I found Dancing Across the Page: Narrative and Embodied Ways of Knowing by Karen Barbour during a moment of uncertainty in one of my favorite bookstores. Now still present in me as I write, the uncertainty makes my head feel full of questions. I don't necessary want the quick fix of an answer, but something more like an answering, taking me somewhere beyond right and wrong, yes and no.
A dangerous state to be in while in a bookstore. It's like being hungry when you go grocery shopping.
So, Dancing Across the Page found its way into my life and became part of this ongoing answering. Karen Barbour is a senior lecturer in the faculty of education at the University of Waikato in New Zealand. In her book, she writes about being a choreographer, dance teacher, improviser, writer, mother and feminist, and how all of these roles become fodder for her continued explorations in dance and in living the creative life. By telling her story about embodied ways of knowing, she seeks to, "...inspire you to affirm the values of your embodied ways of knowing as a basis from which to undertake creative action in the world."
I breathed a little deeper reading these words. And I found more moments of recognition throughout her book. Her endeavor to map out her research as she moves between dance academia, life and the spirit of dance gives rise to phrases and language that I've found myself saying, wondering, Is anyone else thinking about these things?
Like these passages:
"While I am, to some extent, culturally and socially constructed, and of course I am very specifically embodied, there are still some possibilities for me to re-create myself. And I see potential for such re-creation in dance making. I find this perspective empowering." (pg. 29)
"Now as a dance academic, my teaching and writing opportunities provide a context to reflect and to story, or re-story, my life and to help me make sense of my experiences. Like dancing, writing has become a passion for me, and I see both as different but complimentary ways of knowing." (pg. 42)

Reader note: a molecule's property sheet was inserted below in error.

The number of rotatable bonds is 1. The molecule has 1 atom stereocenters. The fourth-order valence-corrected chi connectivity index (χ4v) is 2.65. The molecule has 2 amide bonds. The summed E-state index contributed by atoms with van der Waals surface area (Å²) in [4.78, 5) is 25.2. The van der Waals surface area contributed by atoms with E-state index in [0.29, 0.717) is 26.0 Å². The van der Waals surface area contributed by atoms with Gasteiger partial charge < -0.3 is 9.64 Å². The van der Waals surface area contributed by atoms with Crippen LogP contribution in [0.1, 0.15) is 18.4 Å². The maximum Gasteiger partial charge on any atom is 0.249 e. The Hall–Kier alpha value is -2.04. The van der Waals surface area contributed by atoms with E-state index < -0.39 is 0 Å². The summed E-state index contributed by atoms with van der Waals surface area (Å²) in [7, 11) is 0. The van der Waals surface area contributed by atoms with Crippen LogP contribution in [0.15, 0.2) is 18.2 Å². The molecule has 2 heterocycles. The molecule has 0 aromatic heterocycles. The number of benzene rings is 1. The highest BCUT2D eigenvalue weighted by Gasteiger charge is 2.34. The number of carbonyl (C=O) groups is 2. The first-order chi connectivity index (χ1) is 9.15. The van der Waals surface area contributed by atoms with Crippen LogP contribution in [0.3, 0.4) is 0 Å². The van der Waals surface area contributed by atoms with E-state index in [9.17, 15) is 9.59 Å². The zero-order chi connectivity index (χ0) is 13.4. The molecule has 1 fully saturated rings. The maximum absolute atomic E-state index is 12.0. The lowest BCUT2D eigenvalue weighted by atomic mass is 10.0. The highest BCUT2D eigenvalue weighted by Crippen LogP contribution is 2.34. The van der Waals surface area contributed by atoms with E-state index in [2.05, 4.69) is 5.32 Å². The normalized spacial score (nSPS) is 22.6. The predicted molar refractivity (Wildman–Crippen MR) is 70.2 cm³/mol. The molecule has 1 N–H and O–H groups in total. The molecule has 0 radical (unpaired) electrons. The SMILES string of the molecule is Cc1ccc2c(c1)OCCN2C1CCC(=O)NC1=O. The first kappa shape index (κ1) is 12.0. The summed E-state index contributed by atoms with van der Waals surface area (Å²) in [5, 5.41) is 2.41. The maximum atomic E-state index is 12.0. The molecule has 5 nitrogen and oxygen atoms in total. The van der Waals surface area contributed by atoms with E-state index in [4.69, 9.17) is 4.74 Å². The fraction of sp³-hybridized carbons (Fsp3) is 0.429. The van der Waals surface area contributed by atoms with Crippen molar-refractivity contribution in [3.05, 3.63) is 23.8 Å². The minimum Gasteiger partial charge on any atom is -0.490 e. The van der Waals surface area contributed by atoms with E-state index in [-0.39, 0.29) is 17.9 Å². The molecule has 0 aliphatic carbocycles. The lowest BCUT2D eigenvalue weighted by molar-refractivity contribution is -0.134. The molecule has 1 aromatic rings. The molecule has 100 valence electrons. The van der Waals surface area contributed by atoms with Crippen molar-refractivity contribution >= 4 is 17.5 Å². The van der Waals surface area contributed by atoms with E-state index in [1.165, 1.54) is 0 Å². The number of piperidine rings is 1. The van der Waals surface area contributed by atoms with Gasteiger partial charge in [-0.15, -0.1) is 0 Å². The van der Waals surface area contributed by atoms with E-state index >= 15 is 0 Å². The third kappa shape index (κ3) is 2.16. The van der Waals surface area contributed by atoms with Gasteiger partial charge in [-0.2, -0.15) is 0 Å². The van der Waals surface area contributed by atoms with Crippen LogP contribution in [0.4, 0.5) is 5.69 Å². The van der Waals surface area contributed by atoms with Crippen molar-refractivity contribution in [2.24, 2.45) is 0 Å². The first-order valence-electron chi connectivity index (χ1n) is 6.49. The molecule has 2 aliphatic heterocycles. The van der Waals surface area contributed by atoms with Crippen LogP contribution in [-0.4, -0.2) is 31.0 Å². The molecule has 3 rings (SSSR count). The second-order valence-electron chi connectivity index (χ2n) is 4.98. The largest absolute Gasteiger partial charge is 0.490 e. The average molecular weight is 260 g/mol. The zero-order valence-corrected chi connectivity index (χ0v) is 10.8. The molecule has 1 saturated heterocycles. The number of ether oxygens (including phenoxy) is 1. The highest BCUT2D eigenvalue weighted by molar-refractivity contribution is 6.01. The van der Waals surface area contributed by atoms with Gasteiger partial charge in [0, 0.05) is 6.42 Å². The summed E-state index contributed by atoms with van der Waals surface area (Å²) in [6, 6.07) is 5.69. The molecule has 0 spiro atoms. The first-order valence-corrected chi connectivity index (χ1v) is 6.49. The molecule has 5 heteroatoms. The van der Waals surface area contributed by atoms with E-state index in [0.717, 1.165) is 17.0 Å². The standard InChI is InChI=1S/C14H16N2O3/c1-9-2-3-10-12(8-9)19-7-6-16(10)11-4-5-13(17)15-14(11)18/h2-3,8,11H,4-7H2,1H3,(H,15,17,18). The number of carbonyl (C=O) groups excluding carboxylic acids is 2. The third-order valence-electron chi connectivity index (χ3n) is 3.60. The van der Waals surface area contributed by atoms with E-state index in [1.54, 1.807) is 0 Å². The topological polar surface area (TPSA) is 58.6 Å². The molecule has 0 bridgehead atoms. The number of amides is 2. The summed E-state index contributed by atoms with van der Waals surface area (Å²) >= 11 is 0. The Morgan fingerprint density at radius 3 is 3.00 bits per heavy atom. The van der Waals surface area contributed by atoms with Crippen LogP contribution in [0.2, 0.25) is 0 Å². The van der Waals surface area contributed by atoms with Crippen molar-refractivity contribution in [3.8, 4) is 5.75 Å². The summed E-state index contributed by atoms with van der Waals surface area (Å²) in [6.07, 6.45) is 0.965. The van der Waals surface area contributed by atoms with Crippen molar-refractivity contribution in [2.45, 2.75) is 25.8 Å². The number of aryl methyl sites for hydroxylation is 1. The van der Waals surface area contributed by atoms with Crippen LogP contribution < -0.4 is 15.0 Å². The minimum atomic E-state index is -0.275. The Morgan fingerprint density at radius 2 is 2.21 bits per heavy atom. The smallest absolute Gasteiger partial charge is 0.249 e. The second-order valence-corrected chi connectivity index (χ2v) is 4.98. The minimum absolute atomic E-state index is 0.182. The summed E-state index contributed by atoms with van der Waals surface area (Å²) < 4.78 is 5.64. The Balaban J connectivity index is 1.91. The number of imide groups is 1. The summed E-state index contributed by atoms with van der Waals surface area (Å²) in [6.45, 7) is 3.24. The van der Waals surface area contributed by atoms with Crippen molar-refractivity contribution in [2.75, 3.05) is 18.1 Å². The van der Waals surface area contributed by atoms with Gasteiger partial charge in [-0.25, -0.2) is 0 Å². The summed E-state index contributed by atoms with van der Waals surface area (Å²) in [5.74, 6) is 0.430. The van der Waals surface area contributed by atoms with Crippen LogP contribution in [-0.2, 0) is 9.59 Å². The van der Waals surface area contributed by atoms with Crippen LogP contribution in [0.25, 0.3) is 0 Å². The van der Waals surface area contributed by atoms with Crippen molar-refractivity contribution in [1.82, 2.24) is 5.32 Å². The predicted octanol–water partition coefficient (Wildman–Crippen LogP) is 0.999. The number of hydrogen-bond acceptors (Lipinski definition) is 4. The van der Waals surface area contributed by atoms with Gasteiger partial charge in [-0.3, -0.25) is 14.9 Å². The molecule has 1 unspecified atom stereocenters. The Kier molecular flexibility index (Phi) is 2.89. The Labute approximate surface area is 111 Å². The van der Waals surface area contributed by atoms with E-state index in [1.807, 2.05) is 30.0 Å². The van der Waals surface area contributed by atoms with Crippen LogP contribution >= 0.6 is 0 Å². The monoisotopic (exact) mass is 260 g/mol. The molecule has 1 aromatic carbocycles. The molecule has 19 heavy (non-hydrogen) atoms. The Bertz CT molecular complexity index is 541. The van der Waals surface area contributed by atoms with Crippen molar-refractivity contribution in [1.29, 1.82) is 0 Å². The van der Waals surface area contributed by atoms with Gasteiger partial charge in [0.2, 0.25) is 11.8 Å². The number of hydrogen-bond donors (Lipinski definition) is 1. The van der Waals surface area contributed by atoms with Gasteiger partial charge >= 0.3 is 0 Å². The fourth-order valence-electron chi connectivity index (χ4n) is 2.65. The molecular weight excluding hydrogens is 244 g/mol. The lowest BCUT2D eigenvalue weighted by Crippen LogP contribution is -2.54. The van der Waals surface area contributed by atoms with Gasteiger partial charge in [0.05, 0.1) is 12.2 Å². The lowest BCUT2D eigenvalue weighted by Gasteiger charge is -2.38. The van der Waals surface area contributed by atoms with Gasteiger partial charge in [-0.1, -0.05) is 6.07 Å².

"...as I breathe deeply I reaffirm to myself that writing with an engaging, embodied voice is equally as important as experiencing embodiment in my dance research." (pg. 69)
I feel a sincerity in Barbour's writing, a genuine desire to stand firmly in her search. And it is not a solitary search. It includes others as she talks to colleagues and friends, teaches students and asks them about what they think and spends time with her sister and family, enjoying the seaside and good food. All of her questioning and articulations are folded into her life. Her life is a part of her research into embodied ways of knowing. The two seem inseparable for her.
This model and way of being resonates with me. As a dancer, I know things - about the technology of the body, the world of movement and how people work together - and yet these things, this knowledge, is not valued in the working world. As a dancer you are made to feel other instead of celebrated for all you know and can offer to others. As Barbour writes, "As a dancer, I attempt to understand my world through embodied exploration, but I have often felt like what I 'know' as a dancer does not count."
I know this feeling deeply, in my bones.
What strikes me most, though, about her book is how she moves beyond the exploration of embodiment into the work of writing and finding language for the embodied experience. She speaks, at times, with an eloquence about how writing is a practice in embodiment as much as dance is.
And I may write that with some bias, because I believe it to be true. After reading Writing Begins With the Breath by Laraine Herring I felt like I had found a writer who knew this to be true. And it is nice to find a dance writer and artist articulating it from the other end.
And I have a new question, now, after reading the book. Barbour writes about autoenthography as a preferred form of research for her work. Autoenthography is a form of qualitative research and defined as: "...an approach to research and writing that seeks to describe and systematically analyze personal experience in order to understand cultural experience." (Carolyn Ellis, Tony E. Adams & Arthur P. Bochner, Forum: Qualitative Social Research, Volume 12, No. 1, Art. 10 – January 2011)
The way she described it made me think of blogging and all of the many women who are keeping blogs, writing about their experience, challenging the status quo, and not necessarily in the name of academic research but because they find fulfillment and connection in it.
So I wonder: Is blogging a form of autoenthography, however divergent?
For those who practice it, they might not consider it research. But living the creative life and asking questions as you go is creative research, in my mind. And it's way of living, too, that can have an immediate social, sometimes subversive, impact.